There is a score meter that tracks your progression in single-player, but it's not nearly as easy to read as the star system employed by many other music games. There also doesn't seem to be an easy way to just hang out in free play mode. Rocksmith's UI always wants to push you back into the single-player progression tree. If menu navigation were smoother, Rocksmith would be much better for it.
Finally, there is the option to use Rocksmith as a custom guitar amp. During gameplay, Rocksmith automatically loads the most appropriate amp settings on a per-song basis, but if you feel like experimenting (or know what you're doing), you can configure up to three custom presets that are mapped to the face buttons of the Xbox 360 controller. You can also free play in amp mode, with your console serving as an amp and nothing more.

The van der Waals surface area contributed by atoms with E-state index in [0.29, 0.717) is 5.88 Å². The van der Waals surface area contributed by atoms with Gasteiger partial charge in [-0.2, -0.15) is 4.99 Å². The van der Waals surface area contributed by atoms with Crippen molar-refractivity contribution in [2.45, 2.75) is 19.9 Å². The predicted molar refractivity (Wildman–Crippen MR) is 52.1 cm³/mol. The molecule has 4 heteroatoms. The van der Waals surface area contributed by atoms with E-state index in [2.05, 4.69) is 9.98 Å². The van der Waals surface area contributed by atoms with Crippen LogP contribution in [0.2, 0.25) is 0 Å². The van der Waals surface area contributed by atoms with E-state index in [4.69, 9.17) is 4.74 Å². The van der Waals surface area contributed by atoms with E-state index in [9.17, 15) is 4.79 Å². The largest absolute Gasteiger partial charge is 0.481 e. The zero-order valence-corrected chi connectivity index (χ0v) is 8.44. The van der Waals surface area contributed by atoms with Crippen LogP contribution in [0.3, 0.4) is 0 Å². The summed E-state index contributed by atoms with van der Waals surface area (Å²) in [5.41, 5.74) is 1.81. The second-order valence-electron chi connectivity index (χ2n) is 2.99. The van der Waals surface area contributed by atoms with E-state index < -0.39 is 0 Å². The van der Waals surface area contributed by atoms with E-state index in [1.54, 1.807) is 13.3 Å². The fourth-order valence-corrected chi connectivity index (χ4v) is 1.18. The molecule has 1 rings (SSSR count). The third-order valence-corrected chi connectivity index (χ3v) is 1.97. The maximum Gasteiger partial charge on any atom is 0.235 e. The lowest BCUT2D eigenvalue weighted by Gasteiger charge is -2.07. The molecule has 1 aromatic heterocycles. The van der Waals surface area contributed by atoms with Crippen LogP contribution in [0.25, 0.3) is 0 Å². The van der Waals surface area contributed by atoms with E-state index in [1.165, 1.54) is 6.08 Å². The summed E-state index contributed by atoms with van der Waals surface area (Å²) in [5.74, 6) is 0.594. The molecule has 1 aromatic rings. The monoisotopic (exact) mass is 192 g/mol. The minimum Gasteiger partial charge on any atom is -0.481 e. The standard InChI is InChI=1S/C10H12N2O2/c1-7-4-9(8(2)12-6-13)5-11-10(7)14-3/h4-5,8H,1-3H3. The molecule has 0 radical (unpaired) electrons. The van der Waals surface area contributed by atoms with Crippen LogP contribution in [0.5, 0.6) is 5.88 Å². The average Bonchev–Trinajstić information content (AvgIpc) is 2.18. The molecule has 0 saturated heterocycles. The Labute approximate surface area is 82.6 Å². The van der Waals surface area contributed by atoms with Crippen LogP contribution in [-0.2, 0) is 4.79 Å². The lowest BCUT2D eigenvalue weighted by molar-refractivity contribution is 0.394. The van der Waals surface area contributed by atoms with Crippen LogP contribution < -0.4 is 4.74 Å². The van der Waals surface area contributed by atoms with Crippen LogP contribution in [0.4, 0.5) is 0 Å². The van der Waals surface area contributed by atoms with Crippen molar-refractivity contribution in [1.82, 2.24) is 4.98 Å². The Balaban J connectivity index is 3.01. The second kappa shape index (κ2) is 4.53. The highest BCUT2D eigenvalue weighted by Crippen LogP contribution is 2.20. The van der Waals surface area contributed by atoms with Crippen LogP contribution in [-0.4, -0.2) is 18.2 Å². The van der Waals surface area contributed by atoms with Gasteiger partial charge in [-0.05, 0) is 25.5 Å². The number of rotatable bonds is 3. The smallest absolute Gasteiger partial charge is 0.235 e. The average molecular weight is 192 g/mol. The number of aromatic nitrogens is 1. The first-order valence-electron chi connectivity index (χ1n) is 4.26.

Rocksmith supports more than one player, but you will need a second tone cable and a second guitar to play head-to-head. There is no online multiplayer. If you can't scrounge up two guitars, the game also supports a mic. This allows for one player to jam out on the strings while another sings, karaoke style. Rocksmith works with both wired and wireless mics on the Xbox 360. It'll even record your performance so you can play it back for posterity.
Outside of the game, new guitar players should be aware of a few gotchas. If you don't already own an electric guitar, you're either going to need to pick up the bundle or purchase a guitar separately. Rocksmith does not work with "guitar controllers." In addition to the guitar, you're also likely to need a guitar stand, a guitar strap and picks. All of the accessories ended up costing us an additional $35. The guitar stand is necessary if you wish to store your guitar properly, and the guitar strap is a must-have unless you plan on dropping your musical instrument.